We didn’t stay long at Gretna and decided to visit Annan. Annan is an ex boat building town and it was interesting to drive down to the old harbour/docks. So sad that industry here has collapsed.
A few views of the town
And the port/harbour
As it was nearly lunch-time, we drove down to Annan Beach, which overlooks the Solway Firth. It was a lovely afternoon so we got the chairs out and had our lunch there. We saw one chap walk out onto the sand with a strange net thing over his shoulder, and then another and yet another. Paul got talking to one of them and he told him all about it. It’s called Haaf Netting and is only practiced in a few places now, Annan being one of them. It may date back to Viking times. Haaf is Norse for “Channel”. And it’s quite hazardous – the men really have to know the tides. Fascinating stuff – the sort of thing that you see on Country File. Its strangely beautiful – considering that it’s mostly mud-flats.
As we drove back towards the M6, we saw a sign for “The Devil’s Porridge Museum” Intrigued, I looked it up. It seems that HM Factory Gretna was the largest producer of cordite in WW1. Cordite is very volatile and the stuff they made resembled porridge – hence the name. And it was actually dubbed that by Sir Arhur Conan Doyle who, after visiting wrote “The nitroglycerin on the one side and the gun-cotton on the other are kneaded into a sort of a devil’s porridge; which is the next stage of manufacture…those smiling khaki-clad girls who are swirling the stuff round in their hands would be blown to atoms in an instant if certain small changes occurred”. Wow!
We headed back down the M6 to keswick, did a quick flick round Booths and then home to relax. I got Paul some Ilkley Brewery Bitter (very drinkable. Quite hoppy and refreshing. Might be nice served chilled). Dinner, movie, bed.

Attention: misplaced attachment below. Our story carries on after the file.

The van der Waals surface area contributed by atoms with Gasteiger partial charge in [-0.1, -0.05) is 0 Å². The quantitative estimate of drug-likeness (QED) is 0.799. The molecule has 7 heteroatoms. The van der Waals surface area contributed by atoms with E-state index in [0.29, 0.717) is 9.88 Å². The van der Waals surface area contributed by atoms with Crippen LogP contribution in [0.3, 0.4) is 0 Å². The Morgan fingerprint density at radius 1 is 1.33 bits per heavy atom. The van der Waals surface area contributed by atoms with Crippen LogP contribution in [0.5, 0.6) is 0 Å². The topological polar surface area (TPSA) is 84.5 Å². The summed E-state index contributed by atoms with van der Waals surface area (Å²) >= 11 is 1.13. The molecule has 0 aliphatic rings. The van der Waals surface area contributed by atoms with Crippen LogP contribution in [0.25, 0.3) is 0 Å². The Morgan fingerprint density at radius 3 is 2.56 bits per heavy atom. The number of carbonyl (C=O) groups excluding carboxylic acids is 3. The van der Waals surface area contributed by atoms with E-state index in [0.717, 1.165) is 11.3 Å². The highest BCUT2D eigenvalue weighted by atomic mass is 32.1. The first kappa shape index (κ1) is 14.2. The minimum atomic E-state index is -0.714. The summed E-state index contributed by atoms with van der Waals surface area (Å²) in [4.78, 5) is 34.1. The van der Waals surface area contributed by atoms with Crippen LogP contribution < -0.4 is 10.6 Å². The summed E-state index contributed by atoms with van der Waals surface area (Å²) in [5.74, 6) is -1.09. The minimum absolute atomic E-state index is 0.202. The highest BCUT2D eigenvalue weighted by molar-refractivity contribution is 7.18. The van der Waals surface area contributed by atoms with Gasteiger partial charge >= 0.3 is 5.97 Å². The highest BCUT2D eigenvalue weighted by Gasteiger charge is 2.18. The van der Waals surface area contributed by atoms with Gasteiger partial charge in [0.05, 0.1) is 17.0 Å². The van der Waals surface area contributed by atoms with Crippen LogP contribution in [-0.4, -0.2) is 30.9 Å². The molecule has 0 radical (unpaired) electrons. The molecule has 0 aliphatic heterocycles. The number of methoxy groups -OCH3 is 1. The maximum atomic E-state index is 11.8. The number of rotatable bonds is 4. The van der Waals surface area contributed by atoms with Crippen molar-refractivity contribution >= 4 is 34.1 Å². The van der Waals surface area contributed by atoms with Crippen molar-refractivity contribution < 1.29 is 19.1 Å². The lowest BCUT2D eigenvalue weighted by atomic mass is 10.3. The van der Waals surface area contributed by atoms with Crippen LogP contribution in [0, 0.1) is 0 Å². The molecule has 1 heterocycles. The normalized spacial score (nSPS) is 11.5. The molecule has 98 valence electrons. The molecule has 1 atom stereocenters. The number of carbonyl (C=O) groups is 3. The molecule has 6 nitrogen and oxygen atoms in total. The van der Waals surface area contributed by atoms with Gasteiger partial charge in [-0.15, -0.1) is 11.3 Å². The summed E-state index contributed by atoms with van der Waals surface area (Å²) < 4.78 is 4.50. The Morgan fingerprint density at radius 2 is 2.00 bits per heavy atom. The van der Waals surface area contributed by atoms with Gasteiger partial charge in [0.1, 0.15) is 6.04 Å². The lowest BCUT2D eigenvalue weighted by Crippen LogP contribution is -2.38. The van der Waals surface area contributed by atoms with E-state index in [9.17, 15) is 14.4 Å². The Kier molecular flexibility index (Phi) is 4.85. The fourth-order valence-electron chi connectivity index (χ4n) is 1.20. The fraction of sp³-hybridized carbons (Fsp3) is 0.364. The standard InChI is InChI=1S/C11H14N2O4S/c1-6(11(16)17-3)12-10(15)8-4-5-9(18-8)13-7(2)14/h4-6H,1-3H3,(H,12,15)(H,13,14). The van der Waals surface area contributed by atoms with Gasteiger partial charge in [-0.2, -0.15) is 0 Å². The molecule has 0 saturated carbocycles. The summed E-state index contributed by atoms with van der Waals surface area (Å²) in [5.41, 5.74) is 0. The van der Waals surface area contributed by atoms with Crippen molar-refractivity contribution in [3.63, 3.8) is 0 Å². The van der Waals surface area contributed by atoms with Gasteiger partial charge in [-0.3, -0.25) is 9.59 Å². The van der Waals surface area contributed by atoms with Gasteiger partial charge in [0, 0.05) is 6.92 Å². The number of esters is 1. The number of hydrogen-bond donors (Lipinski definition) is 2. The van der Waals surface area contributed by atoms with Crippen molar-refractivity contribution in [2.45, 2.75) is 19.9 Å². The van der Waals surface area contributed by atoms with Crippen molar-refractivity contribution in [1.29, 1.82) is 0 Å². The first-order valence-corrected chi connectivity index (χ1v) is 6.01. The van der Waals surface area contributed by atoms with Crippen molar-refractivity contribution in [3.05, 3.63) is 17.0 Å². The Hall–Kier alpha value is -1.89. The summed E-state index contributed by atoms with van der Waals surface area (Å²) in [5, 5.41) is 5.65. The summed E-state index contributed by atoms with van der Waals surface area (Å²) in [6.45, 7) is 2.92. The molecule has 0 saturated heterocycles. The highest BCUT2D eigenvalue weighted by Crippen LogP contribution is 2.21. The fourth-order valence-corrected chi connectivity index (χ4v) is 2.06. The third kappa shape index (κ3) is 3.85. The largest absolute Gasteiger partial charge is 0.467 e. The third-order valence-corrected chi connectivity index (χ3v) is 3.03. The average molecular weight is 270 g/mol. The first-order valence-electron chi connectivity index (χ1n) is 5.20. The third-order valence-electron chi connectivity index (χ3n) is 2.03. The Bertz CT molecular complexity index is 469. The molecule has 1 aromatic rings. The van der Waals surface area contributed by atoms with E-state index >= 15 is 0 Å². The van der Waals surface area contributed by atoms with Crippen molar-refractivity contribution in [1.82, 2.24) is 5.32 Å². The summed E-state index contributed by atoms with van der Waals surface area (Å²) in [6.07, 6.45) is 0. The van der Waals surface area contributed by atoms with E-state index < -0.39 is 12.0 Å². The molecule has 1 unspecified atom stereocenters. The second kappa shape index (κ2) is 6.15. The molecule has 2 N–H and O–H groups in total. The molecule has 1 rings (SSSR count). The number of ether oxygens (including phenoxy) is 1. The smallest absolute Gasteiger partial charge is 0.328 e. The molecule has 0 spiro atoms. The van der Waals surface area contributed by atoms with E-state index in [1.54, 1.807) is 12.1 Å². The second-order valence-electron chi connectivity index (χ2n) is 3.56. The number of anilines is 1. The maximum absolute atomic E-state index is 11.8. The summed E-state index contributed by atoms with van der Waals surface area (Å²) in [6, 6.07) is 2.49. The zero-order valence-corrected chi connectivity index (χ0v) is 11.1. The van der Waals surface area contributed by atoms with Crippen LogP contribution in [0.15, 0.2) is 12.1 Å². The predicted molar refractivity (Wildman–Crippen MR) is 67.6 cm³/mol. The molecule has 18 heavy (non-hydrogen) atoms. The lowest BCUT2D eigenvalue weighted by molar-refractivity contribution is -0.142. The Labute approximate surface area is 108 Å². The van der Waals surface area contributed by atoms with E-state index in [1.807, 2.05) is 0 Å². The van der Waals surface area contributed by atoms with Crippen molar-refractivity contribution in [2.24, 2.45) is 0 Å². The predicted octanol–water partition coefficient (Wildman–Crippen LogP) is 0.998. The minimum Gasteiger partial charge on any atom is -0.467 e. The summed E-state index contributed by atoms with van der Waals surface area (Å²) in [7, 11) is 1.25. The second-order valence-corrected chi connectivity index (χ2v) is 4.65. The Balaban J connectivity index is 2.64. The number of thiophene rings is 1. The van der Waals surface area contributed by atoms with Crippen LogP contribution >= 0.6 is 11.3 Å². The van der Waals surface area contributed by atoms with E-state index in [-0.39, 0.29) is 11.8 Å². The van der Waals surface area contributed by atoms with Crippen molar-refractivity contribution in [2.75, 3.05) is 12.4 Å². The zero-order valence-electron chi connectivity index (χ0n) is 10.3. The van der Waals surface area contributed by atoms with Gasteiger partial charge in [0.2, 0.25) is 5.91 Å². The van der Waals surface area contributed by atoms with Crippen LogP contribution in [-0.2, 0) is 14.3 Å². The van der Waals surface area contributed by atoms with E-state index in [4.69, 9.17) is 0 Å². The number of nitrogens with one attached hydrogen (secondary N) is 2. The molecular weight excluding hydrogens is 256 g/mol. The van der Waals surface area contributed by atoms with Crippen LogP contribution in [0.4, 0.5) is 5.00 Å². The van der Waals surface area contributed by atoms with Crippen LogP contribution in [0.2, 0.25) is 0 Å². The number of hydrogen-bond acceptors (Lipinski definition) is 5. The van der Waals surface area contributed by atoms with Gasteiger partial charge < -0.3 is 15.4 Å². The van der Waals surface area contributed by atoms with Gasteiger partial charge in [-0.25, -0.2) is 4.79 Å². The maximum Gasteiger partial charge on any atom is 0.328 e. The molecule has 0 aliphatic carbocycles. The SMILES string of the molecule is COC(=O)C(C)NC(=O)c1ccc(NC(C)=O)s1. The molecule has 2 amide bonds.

It was a sort of “pottering morning” and – for a change – I made some blueberry pancakes which, served with a little Maple Syrup, really hit the spot, in combination with a strong hot coffee. I love holidays!
Today’s destination was the Castlerigg Stone Circle, just outside Keswick. It’s probably walkable but not with poor Bill in his current condition. We popped into Booths to grab another coffee and some picnic food and then drove to the site. It was a perfect day and the awesome view that met us brought a tear to my eye. It is PERFECT – actually more impressive than Stonehenge in my opinion. There is a certain atmosphere to the place and we loved it. If you’ve never been you’ve really missed a treat for your eyes and – somehow – your soul. It sounds odd but that’s how I felt. Uplifted! Sadly, the photos just not do it justice, but if you follow this link, there’s a cracker
We had decided that today would be the perfect day for a trip round Derwentwater. It was a quite a complex process logistically – getting us, the dogs, the crate and a few provisions – drink mainly – from the car park to the boat. It was also very sweaty!! And – to be honest – the organisation was a bit of a shambles. We rocked up, then another couple, then a gaggle of lads, then a family and then guy handing out life jackets and doing the briefings just up and disappeared, leaving us all standing in the glare of the sun. For – like – a quarter of an hour! I was a tad grumpy by the time he showed up again, but we were soon ensconced on the boat and off we went, to cries of “Rock! Rock Neville! Neville – ROCK!”. It was a lovely – the lap takes about an hour and was very relaxing – apart from the noisy little outboard, sputtering away behind us!
We did the return to the car slightly more simply, as Paul drove the car down to the lake’s edge – bit cheeky, but we had a pretty good excuse! We then set off for home and Paul asked if it was OK if we popped up the road we had seen a couple of time on the way to the campsite. It did look interesting! And boy! Was it steep! And then some. The road leads to Watendlath Tarn and was so worth the trip up – even all the hairy passing manouevres! And there were quite a few of those. It’s a bonkers road! Just our cup of tea! We stopped for a photo opportunity on the way back down. Just stunning.
So glad we stopped to do this, as this was our last day here. We had absolutely loved it and really did not want to leave. I was worried that our next site wouldn’t be as nice. So it was back to the site to eat and do some tidying and packing, ready for the off tomorrow.
To be continued…………